First, how do you know that you exist? Things, of course. Things of the mind, of the senses; sensations of the body; the trust we place in the elements for form and structure, the things we depend upon to give life its continuity. Could you know you exist without these “things”? You can only ask this question through the things you depend upon to verify your existence. Without those things, only existence itself can know the answer, but it can only know it in a way that does not include you, who are a composite of the things mentioned above.

Second, this reality must deal with its own condition, which does not ask but which responds to itself in the only way it can—through the generation of a universe and its things. The mind can ask why things at all? Why you? Why me?, but it cannot answer these questions, not even with words as beautifully crafted as Dick’s in this paragraph. Thus, only the naked fact of existence, “the bedrock,” as he puts it, remains, the absoluteness of which unleashes the horror that must be assuaged by the presence of things and particularly, as Dick says earlier in the paragraph, things which through human suffering must ultimately become beautiful. In the gap between the existential horror and the mind’s ability to apprehend beauty lies the issue of insanity, which for human beings is the ultimate crisis. Thus only “absolute beauty” can justify the pain of human existence as well as the horror inherent in absolute existence. This realization is not something the mind can know directly; however, the unbounded existential condition, "the bedrock," can touch the mind and reveal the absolute necessity of beauty in how we live our lives and craft our art. To live such a life and to suffer its necessities is to be real. Philip K. Dick lived a real life.

Read the whole paragraph, take it in, think about it deeply, follow it through Dick’s novels, and you will begin to unwrap your mind on the way to cognizing the absolute beauty which he struggled throughout his life to shape.  

Tuesday, December 20, 2011

“The Gun” (1952)

Look at what he’s done. He’s put us on a planet that is dead except for a mechanical gun which functions “as if” it were living and intelligent. This gun has only one duty—to protect the treasure that is buried within it. This dead planet is earth.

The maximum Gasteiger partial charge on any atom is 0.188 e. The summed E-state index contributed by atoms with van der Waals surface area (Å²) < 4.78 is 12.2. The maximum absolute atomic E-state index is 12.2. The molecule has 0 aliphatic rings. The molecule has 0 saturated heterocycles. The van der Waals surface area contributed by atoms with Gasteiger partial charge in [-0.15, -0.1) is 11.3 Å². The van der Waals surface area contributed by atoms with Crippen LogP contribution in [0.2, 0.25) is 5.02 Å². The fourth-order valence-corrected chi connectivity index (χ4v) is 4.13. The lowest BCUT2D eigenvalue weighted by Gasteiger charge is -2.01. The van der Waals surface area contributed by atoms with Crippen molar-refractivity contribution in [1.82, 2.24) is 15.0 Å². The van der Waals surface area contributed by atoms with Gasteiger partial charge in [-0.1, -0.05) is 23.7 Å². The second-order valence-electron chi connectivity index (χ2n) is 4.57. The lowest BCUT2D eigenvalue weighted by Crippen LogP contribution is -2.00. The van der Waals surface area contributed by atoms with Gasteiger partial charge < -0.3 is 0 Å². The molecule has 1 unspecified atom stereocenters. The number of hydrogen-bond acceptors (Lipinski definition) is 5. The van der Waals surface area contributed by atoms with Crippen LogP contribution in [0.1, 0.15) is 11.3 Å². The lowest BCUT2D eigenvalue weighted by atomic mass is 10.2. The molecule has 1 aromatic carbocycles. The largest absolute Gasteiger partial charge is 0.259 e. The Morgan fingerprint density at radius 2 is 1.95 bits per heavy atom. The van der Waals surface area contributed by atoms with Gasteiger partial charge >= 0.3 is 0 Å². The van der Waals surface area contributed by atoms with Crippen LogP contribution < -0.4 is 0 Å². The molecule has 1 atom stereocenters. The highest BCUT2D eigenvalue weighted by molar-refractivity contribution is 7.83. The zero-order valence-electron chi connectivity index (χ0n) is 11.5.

The treasure consists of artifacts of the now extinct human race which represent its highest achievements, left to be admired by any other race that happens along and wonders who once lived there. And other beings do arrive after seeing a “fission flash” from their distant system. As their spaceship nears the planet, they are fired upon by the gun and damaged enough that they have to land on the planet for repairs. They land near the gun.

As they examine the gun, they realize that it responds to what they are doing and will protect itself. They look around and find buried beneath the gun the treasure it is protecting. They understand the value of the treasure and disable the gun as best they can with the intent of returning to earth to retrieve it. With high anticipation of what it has to offer, they repair their ship and lift off. Meanwhile, the gun repairs itself and reengages its purpose. When the ship returns, it will again have to face the gun protecting the treasure.

The gun is the last artifact of the human race, an artifact that prevents any recognition of what the human race was, other than the implications of the planet's burnt out surface. Not only has the human race destroyed itself, it has negated its existence in the universe by creating an intelligence that is not intelligent; the gun will destroy any effort to retrieve the treasure. The gun is what it is and all that can be said of the human race is that it was insane.

Look what he has done. Put us in a reality that negates itself. Entrapped a piece of universal intelligence within a box that has no door. And pushed us into a cul-de-sac of existence beyond which there is no which to be.

Devastating to realize that you are no more real than the tail you chase.

First PKD Entry--The Limited Benefits of Sanity

This is the second incarnation of this site. The first dealt with the ambiguity between what is real and what is not, why existence rather than non-existence, human and non-human points of view, and existence on its own as a field in itself. I am also exploring these issues at two other sites: On the Way to Where You Already Are  and  Living a Galactic Life.

My credentials for engaging Philip K Dick are not academic but rather experiential. What I have in common with him is the willingness to step into an existence in which sanity and insanity are ambiguous. Those interested in how I can claim this kind of connection can look at the biographical vignettes on this site beginning here.

The purpose of the ensuing entries is to lean against the reader’s reality by engaging PKD’s writings. I will write pieces on his fiction, give thoughts on The Exegesis as I continue to read it, and endeavor to assist his readers to experience the ground state of their personal existence, including its terror. If reading Dick's writings doesn't leave the reader unsettled, then there are dimensions of the stories that remain to be explored. To get the full force of what he has created, one must risk one's own sanity by taking on reality directly.